And if while we seek to be made righteous by Christ, we ourselves are found sinners, is Christ the minister of sin? God forbid.
For the better understanding of the latter part of this chapter, it must be observed that Paul directs his speech not only to Peter, but also to the Jews that stood by, being maintainers of justification by the law.
Some think that in this verse Paul makes an objection in the person of the false apostles, on this manner. If we be justified by Christ alone without the observation of the law, then there is no difference between us Jews and the Gentiles, but we are as deep sinners as they. And if this be so, then Christ is the minister of sin. And then they say, to this Paul answers, “God forbid.” But I somewhat doubt whether this be the sense of the words, because Paul does not make a direct confutation of this objection in the words following.
Therefore I rather suppose that Paul continues his former speech even to the end of the chapter. And that in these words he uses a third reason to dissuade Peter from halting between the Jews and Gentiles. And the reason will the better appear if we search the meaning of the words. “If while we be justified by Christ,” that is, by faith in Christ, without the works of the law. “We are found sinners,” that is, found in our sins, not fully justified; but are further to be justified by the works of the law. “Is Christ the minister of sin?,” that is, does it not hence follow that Christ ministered unto us occasion of sin, in that He has caused us to renounce the justice of the law? “God forbid,” that is, you do all hold it with me as a blasphemy that Christ should be the minister of sin.
The argument then is framed thus. If being justified by Christ, we remain sinners and are further to be justified by the law, then Christ is the minister of sin. But Christ is no minister of sin. Therefore they which are justified need not further to be justified by the law.
The Use. First, we learn hence that it is a blasphemy to make Christ the minister of sin, who is the minister of righteousness, yea justice itself (Isa. 53:11). “He brings everlasting righteousness” (Dan. 9:24). He is “the Lamb of God that takes away the sins of the world” (John 1). Of all this the prophets give testimony (Acts 10:43). Therefore atheists are no better than devils that reckon Him among the false prophets of the world. And many of them that profess Christ are greatly to be blamed that make Christ the greatest sinner in the world. Because Christ died for them, therefore they presume of mercy and take liberty to live as they list.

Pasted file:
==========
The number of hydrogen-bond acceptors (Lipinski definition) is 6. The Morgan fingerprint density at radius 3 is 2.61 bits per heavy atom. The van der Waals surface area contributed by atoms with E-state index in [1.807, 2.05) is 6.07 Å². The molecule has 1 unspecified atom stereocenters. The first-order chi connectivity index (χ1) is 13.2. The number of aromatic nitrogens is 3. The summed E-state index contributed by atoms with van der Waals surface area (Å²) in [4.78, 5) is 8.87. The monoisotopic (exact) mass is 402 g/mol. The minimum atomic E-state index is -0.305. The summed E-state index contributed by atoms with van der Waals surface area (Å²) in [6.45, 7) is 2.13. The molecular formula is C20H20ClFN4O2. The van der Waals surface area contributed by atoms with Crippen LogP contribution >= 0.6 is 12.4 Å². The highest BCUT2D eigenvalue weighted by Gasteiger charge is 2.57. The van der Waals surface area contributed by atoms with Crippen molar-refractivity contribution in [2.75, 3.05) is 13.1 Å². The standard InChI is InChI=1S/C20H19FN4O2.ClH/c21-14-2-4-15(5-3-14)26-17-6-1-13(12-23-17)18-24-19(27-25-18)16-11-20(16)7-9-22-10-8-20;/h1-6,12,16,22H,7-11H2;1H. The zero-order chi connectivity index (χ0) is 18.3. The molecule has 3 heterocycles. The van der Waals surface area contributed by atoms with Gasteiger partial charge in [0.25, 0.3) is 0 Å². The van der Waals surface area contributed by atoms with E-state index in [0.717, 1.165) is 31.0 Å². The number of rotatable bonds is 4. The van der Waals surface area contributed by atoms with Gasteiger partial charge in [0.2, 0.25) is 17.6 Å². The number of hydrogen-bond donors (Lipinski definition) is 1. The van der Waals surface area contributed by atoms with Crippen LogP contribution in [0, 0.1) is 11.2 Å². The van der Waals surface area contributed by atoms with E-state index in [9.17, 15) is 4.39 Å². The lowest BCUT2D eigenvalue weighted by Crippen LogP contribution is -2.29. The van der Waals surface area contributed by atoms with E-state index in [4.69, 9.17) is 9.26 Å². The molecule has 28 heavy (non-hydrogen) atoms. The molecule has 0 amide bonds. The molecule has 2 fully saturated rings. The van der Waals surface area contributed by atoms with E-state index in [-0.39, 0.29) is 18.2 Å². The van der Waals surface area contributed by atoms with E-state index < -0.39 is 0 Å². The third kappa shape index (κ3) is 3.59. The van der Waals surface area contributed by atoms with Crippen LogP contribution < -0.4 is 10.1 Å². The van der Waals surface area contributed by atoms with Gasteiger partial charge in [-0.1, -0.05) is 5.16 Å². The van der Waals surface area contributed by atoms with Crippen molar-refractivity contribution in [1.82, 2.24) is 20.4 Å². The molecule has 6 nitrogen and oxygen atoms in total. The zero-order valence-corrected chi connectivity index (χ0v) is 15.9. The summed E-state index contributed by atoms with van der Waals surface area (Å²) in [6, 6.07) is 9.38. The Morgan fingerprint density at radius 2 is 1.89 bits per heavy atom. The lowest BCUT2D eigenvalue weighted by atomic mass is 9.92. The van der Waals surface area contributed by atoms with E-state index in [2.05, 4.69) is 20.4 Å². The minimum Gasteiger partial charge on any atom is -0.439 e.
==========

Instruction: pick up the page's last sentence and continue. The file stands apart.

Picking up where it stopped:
Again Paul here teaches that they which are justified by Christ are perfectly to be justified and need not further to be justified by anything out of Christ, as by the works of the law. It may be objected that they which are justified feel themselves to be sinners (Rom. 7:14). Answer. The corruption of original sin is in them that are justified. Yet it is not imputed to them by God, and withal, it has received his [its] deadly wound by the death of Christ. Therefore they which are justified are not reputed sinners before God. Again, it may be objected that they which are justified must confess themselves to be sinners to the very death. Answer. Confession of sin is not a cause, but a way for the obtaining of pardon (Prov. 28:13; 1 John 1:9). The uncovering of one of our sins is the way to cover them before God. The sins therefore of men justified upon their humble and serious confession are not sins imputed, but covered.
Upon this doctrine it follows that there is not a second justification by works, as the papists teach. For he that is justified by Christ is fully justified and needs not further be justified by anything out of Christ, as by the law. Again the same persons teach that our sins are done away by the death of Christ, and we justified in our baptism; and that if we fall and sin after baptism, we must do works of penance that we may satisfy God’s justice and be further justified by our works and sufferings. But then, by their leaves,94 after we are justified by Christ, we are found sinners, and we are further to be justified by our own works. Now this is the point which Paul here confutes.
Again, by this doctrine we learn that Christ alone is by Himself sufficient for our justification. “In Him” (says Paul) “are we complete” (Col. 2:10). He is a well of grace and life never dried up (John 4:14). Thirdly, we must content ourselves with Him alone, and with His obedience for our justification, despising (in respect of Him) all merits and satisfactions done by man.
Lastly, here we see what must be the care of men in this world, namely, to seek to be justified by the faith of Christ. It was Paul’s principal desire “to be found in Christ, having not his own righteousness, but the righteousness which is by the faith of Christ” (Phil. 3:9). The like desire should be in us all.
William Perkins (2015-10-12T03:00:00+00:00). The Works of William Perkins, Volume 2 (Kindle Locations 3496-3498). Reformation Heritage Books. Kindle Edition.